“And there the craftsman sat in the deepening shadows of his workshop, ignoring the candles that burned themselves out till he was finally enveloped by the night, his thin figure bent over his worktable and the little minstrel.” — Hayden Thorne
Title: The Glass Minstrel
Author: Hayden Thorne
Publisher: Queerteen Press
Pages/Word Count: 216 Pages
Rating: 5 Stars
Blurb: It is the Christmas season in mid-19th century Bavaria. Two fathers, Abelard Bauer and Andreas Schiffer, are brought together through the tragic deaths of their sons. Bauer, a brilliant toymaker, fashions glass Christmas ornaments, and his latest creation is a minstrel with a secret molded into its features.
When Schiffer sees Bauer’s minstrel ornament in the toy shop, he realizes that Bauer is struggling to keep his son’s memory alive through his craft. At first he tries to fault him for this, but then recognizes that he, too, is seeking solace and healing by reading his son’s diary, a journal that reveals, in both painful as well as beautiful detail, the true nature of Heinrich’s relationship with Stefan.
Fifteen-year-old Jakob Diederich is the son of a poor widow. The boy is burdened with his own secret, and he develops an obsession with a traveling Englishman who stays at the inn where Jakob works. The lives of Bauer, Schiffer, and Diederich intersect during the holiday as Schiffer tries to focus on his family in the present, Bauer struggles to reconcile his past, and Jakob copes with an uncertain future.
Echoing the sensibilities of melancholy 19th Century folktales, lyrical prose and rich period detail quietly weave a moving tale of redemption, hope, and haunting, but timeless, themes.
Review: I first read Hayden Thorne’s The Glass Minstrel in its original publication four years ago, and one of the things I remember clearly about the book, when I’d finished reading it, was a sense of awe at how skillfully each of the individual storylines were woven together to make for a single, brilliant book.
There are three narratives running concurrently throughout The Glass Minstrel, each vibrant in detail that firmly affixes the story to its Christmas, 1850, time and place; each rich with emotion, all three deeply engrossing in their poetic prose and idyllic in picturesque beauty. This novel is part tragic romance, part healing and redemption story, and part a coming of age tale for a young man who is learning to come to terms with his sexuality through hope and dreams, rejection and disappointment, but, ultimately, with a promise of happiness discovered through a father’s chance to make amends with the past.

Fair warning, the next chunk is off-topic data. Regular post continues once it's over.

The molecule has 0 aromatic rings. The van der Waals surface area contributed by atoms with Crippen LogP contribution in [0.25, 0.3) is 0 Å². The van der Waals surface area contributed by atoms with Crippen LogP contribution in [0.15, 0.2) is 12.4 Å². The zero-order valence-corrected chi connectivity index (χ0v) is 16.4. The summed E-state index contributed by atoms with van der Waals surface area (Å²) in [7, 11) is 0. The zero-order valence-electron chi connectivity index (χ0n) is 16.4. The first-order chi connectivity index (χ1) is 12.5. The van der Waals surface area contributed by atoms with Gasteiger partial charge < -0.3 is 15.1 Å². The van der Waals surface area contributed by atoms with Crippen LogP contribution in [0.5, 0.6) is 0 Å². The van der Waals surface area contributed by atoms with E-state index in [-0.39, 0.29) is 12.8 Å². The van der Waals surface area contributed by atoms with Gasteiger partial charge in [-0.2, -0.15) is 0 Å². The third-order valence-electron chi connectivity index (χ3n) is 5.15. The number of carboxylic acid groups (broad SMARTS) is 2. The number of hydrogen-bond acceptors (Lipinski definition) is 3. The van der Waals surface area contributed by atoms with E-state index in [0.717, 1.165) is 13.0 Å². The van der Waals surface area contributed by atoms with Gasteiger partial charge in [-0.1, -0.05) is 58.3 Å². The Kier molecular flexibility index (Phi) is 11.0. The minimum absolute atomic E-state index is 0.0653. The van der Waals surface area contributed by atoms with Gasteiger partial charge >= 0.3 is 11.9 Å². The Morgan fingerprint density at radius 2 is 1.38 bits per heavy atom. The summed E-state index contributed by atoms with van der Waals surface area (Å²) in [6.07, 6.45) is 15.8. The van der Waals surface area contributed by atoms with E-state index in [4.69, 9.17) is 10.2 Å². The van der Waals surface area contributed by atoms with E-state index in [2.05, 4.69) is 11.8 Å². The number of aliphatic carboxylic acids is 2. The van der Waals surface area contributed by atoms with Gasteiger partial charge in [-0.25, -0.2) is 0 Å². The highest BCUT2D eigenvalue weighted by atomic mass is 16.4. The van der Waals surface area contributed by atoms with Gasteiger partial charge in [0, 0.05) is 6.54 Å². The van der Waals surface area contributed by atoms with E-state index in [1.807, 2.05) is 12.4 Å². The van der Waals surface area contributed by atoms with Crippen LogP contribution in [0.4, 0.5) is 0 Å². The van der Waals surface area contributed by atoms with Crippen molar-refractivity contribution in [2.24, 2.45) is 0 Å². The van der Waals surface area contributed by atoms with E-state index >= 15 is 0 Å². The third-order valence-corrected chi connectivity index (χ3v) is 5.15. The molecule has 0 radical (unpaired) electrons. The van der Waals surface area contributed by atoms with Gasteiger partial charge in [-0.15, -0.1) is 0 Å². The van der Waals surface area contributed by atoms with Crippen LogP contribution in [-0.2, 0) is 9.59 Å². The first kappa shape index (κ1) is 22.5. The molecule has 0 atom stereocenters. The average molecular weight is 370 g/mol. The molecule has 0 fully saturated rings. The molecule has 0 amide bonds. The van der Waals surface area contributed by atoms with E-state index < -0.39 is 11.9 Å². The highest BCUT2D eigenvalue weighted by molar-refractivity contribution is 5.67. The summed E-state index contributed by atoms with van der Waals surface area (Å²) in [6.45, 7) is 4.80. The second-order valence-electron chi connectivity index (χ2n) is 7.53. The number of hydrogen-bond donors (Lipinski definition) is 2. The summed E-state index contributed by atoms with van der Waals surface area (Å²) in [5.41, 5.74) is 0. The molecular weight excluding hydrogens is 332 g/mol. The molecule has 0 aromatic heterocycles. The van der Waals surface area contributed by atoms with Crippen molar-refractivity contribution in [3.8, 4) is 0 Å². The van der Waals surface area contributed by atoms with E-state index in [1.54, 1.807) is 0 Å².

Stefan Bauer and Heinrich Schiffer’s presence is deeply engrained in this story as the couple around whom everything hinges. Falling in love with each other and making a single error in judgment which sends them both home from school in disgrace is the catalyst that brings their love story to its eventual, tragic ending. It’s through Heinrich’s journal that his father both curses and clings to his favored son’s memory as he wends his way through the details of how and when Heinrich fell so deeply in love with Stefan. Herr Schiffer’s anguish over his loss and his inability to cope with Heinrich’s unnatural proclivities is the wedge that comes between him, his wife, and his surviving children, who have each witnessed, through their own grief, their husband’s and father’s emotional separation from his family.
In contrast, Herr Bauer has suffered alone, having lost his wife years before he lost his beloved only son. Stefan ran away from the gossip and judgment of their small Bavarian village to start what was to be a new life with Heinrich, and it is through Herr Bauer’s palpable grief and regret that the reader learns of a father who’d loved his son unconditionally but never had the opportunity to ensure Stefan knew it. It is in the quaintness and warmth of Herr Bauer’s toy shop that we see a man who, in a single moment of anguish, has captured his son’s image in a glass ornament, a humble but beautiful minstrel that will eventually find a place alongside a simple shepherd to watch over him.
Jakob Diederich is the young man in whom Herr Bauer will discover atonement, as the boy who has suffered through the pangs of unrequited love comes to terms with the fact that he is different in a time when being so means rejection at best, danger at worst. Jakob’s story is both joy and heartache in the witnessing of first love’s heady bliss contrasted by the dawning realization that he may never know what it means to find true happiness with someone. Whispers of Stefan and Heinrich’s scandal eventually find their way to the very curious Jakob’s ears, and it is through these rumors that he and Herr Bauer will come to find hope and healing in each other.
Simply put, The Glass Minstrel is exquisite. It is a bard’s tale that not only succeeds as a coming-of-age novel but also exceeds its teenage demographic to grab hold of the heart of the adult reader who can empathize with the anguish of the parent for his lost child. Through more than a few tears on my part, this story reached out and captured not only my imagination but stirred my compassion and, in the end, uplifted my heart at Herr Schiffer and Herr Bauer’s healing, as well as in the hope Jakob will learn to believe in with Herr Bauer’s guidance. The magic of the winter landscape and the holiday season only serve to add to the sentimentality of this beautiful book, and I can’t recommend it highly enough.
You can buy The Glass Minstrel here: